In Defense of Class Warfare

Critics deride the Tea Party and Occupy Wall Street alike as motivated by envy. Is that such a bad thing?

Shannon Stapleton/Reuters

"It's petty envy, pure and simple." That's Elias Isquith's assessment of what motivates the Tea Party—a simmering rage that someone, somewhere, has more than you do. As John Kramer says, the movement insists, "we must punish success; we must organize envy"—though the movement Kramer is referring to isn't the Tea Party, but Occupy Wall Street.

It's not a surprise that left and right are united in sneering at the envy of the other guy. Some vices have a patina of glamour. Hate has an appealing purity; lust the edgy excitement of forbidden pleasure; gluttony at least means you're eating well. With each of these, to sin is to indulge and to take; you can revel in the strength of your iniquity.

Envy, on the other hand, is the sin of the weak and pitiful. There is only "petty" envy, because those who envy are always small. To envy is to show that, deep in that heart you are eating out, you think the other guy is better than you. When, as Isquith says, the Tea Party launches its three-minute hate against the Harvard-educated, son-of-an-economist Josh Barro, it shows they think that Harvard-educated, son-of-an-economist Josh Barro has something they covet. If hypocrisy is the homage vice pays to virtue, envy is the secret homage the Tea Partiers pay to the pointy-headed elites they claim to loathe.

Is envy always bad, though? Is it really wrong to resent those pointy-headed, Harvard-educated sons of economists? Pointy-headed elites and their reassurances trashed our financial sector back in 2008. The country still hasn't recovered, but children of those economists are, through the miracle of class, still doing fine, thanks. If ever there were a time to mistrust the machinations of elites, this seems like it would be it. If ever there were a time to tremble when elites like Josh Barro say the government knows best, now would be such a time, in the wake of a massive elite-led economic catastrophe enabled by a government that clearly didn't have the least idea what it was doing.

The exact economic class of Tea Party members is a matter of some dispute. Mike Lofgren makes a persuasive case, though, that the Tea Party is drawn from a lower-middle class constituency desperate to hold on to what it has. Members of the movement are, Lofgren says, "predominately white, lower-middle-class Americans who feel "disrespected" because the main currents of American life, economically, demographically and culturally, are passing them by." They fear loss of status and place. Their lives, they think, are growing smaller. They look at Josh Barro or, for that matter, President Obama, and see elites insulated from the uncertainty they face every day. And so they envy.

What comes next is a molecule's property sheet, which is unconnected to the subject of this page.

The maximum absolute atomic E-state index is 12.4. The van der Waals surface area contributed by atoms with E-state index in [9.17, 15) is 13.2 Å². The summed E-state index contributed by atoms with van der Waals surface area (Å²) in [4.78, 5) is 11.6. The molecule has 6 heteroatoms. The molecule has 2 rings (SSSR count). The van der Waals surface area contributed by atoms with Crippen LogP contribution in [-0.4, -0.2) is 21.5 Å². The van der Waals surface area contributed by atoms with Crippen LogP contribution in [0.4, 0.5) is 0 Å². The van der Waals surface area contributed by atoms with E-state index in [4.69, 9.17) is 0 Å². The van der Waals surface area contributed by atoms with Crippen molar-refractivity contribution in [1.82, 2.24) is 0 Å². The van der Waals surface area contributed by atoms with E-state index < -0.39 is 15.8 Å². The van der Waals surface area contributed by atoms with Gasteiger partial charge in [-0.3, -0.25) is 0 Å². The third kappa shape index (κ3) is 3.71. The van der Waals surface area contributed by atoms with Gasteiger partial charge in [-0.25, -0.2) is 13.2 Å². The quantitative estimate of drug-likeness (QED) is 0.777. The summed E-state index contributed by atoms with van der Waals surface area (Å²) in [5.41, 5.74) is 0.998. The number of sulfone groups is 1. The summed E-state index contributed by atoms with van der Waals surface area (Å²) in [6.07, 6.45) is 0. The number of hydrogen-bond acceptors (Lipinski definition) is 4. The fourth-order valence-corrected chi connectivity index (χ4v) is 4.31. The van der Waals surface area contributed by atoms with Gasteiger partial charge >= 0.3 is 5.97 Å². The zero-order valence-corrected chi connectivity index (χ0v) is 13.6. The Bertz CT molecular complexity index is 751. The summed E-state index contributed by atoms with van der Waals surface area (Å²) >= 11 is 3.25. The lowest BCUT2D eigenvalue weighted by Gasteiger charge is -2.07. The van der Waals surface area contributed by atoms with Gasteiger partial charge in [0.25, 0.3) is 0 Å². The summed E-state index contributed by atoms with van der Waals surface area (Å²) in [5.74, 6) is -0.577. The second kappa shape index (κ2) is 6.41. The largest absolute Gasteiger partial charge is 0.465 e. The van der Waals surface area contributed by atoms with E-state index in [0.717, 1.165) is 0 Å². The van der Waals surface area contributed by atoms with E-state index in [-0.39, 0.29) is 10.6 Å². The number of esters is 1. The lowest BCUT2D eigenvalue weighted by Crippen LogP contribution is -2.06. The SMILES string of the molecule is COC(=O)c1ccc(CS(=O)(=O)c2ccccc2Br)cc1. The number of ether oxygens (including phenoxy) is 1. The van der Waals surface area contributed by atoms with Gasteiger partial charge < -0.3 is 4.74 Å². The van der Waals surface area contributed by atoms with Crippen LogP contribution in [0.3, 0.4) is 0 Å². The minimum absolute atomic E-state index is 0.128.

Lofgren points out that Tea Party policy goals have shifted away from anything the economy and toward familiar cultural-conservative religious touchstones. Still, what brought the movement to a boil in 2010 was the economic crisis, providing the visceral fear of change that coalesced around health care and other issues. The Tea Party, then, gained force because folks like Bill Clinton and Alan Greenspan and Ben Bernanke carefully and royally messed up in the service of stupidity and greed over more than a decade. We still have the Tea Party around because those elites and their successors haven't been able to clean up the mess that resulted. People are freaked out and angry, and they look around them and they see that the class of people who screwed them over, the Harvard grads and the sons of economists, are by and large doing quite well, thanks. Which makes them—and for that matter, me—bitter.

This isn’t a defense of the Tea Party. Most of its policy goals and tactics—government shutdowns, gutting health care, and on and on—seem expressly designed to make things worse, not better. Lower-middle-class fear of falling is in this case, as so often in the U.S., inextricably linked with the ugliest kind of racist paranoia, as those near the bottom of the economic ladder desperately step down on immigrants and people of color and anybody else they fear might be coming up to replace them from below.

But while what the Tea Party does with their envy may be misguided, the envy itself—the bitterness and the rage—aren't wrong. They're right. You should be bitter and enraged and, yes, envious and resentful when you've been screwed over. Envy isn't just a sign of weakness; it's a recognition of injustice, and of the fact that those elites really do have it better in an economy where inequity keeps rising and the middle class is squeezed out of existence.

If Tea Party envy is an implicit acknowledgement of weakness, the drumbeat of elite insults directed at the movement—the charges of stupidity, insanity, and envy—often seem like a smug assertion of power and status, a reminder that, no matter how flagrantly you are screwed over, your overlords never have to take your anger seriously.